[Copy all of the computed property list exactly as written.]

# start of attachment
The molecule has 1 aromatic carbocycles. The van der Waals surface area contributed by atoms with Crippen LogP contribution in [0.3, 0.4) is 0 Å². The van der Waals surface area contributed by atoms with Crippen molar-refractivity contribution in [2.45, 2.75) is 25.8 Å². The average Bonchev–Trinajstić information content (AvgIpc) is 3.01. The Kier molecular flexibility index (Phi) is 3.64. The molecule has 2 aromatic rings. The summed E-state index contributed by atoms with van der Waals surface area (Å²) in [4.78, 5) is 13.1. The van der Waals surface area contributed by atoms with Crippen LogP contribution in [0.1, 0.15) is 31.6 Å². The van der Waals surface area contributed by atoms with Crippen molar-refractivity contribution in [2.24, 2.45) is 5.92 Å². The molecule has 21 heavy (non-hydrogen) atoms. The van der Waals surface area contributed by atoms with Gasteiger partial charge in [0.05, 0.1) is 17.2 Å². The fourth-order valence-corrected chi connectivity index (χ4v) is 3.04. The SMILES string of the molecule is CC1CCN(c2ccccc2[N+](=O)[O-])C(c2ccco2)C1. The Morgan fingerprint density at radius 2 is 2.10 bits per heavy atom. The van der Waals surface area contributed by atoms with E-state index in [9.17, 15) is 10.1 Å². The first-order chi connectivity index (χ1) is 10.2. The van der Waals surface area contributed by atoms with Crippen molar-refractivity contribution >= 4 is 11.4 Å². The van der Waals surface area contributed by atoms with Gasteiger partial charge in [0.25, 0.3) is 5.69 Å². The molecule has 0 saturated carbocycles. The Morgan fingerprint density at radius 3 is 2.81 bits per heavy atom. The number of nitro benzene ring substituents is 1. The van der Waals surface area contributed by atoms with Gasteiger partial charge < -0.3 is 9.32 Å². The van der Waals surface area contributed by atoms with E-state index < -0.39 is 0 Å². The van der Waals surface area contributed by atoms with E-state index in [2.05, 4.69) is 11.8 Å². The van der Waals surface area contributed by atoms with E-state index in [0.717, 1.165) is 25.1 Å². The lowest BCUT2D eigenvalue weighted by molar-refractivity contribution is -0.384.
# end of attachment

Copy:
The molecule has 1 aromatic carbocycles. The van der Waals surface area contributed by atoms with Crippen LogP contribution in [0.3, 0.4) is 0 Å². The van der Waals surface area contributed by atoms with Crippen molar-refractivity contribution in [2.45, 2.75) is 25.8 Å². The average Bonchev–Trinajstić information content (AvgIpc) is 3.01. The Kier molecular flexibility index (Phi) is 3.64. The molecule has 2 aromatic rings. The summed E-state index contributed by atoms with van der Waals surface area (Å²) in [4.78, 5) is 13.1. The van der Waals surface area contributed by atoms with Crippen LogP contribution in [0.1, 0.15) is 31.6 Å². The van der Waals surface area contributed by atoms with Crippen molar-refractivity contribution in [2.24, 2.45) is 5.92 Å². The molecule has 21 heavy (non-hydrogen) atoms. The van der Waals surface area contributed by atoms with Gasteiger partial charge in [0.05, 0.1) is 17.2 Å². The fourth-order valence-corrected chi connectivity index (χ4v) is 3.04. The SMILES string of the molecule is CC1CCN(c2ccccc2[N+](=O)[O-])C(c2ccco2)C1. The Morgan fingerprint density at radius 2 is 2.10 bits per heavy atom. The van der Waals surface area contributed by atoms with E-state index in [9.17, 15) is 10.1 Å². The first-order chi connectivity index (χ1) is 10.2. The van der Waals surface area contributed by atoms with Crippen molar-refractivity contribution >= 4 is 11.4 Å². The van der Waals surface area contributed by atoms with Gasteiger partial charge in [0.25, 0.3) is 5.69 Å². The molecule has 0 saturated carbocycles. The Morgan fingerprint density at radius 3 is 2.81 bits per heavy atom. The number of nitro benzene ring substituents is 1. The van der Waals surface area contributed by atoms with Gasteiger partial charge < -0.3 is 9.32 Å². The van der Waals surface area contributed by atoms with E-state index < -0.39 is 0 Å². The van der Waals surface area contributed by atoms with E-state index in [2.05, 4.69) is 11.8 Å². The van der Waals surface area contributed by atoms with E-state index in [0.717, 1.165) is 25.1 Å². The lowest BCUT2D eigenvalue weighted by molar-refractivity contribution is -0.384.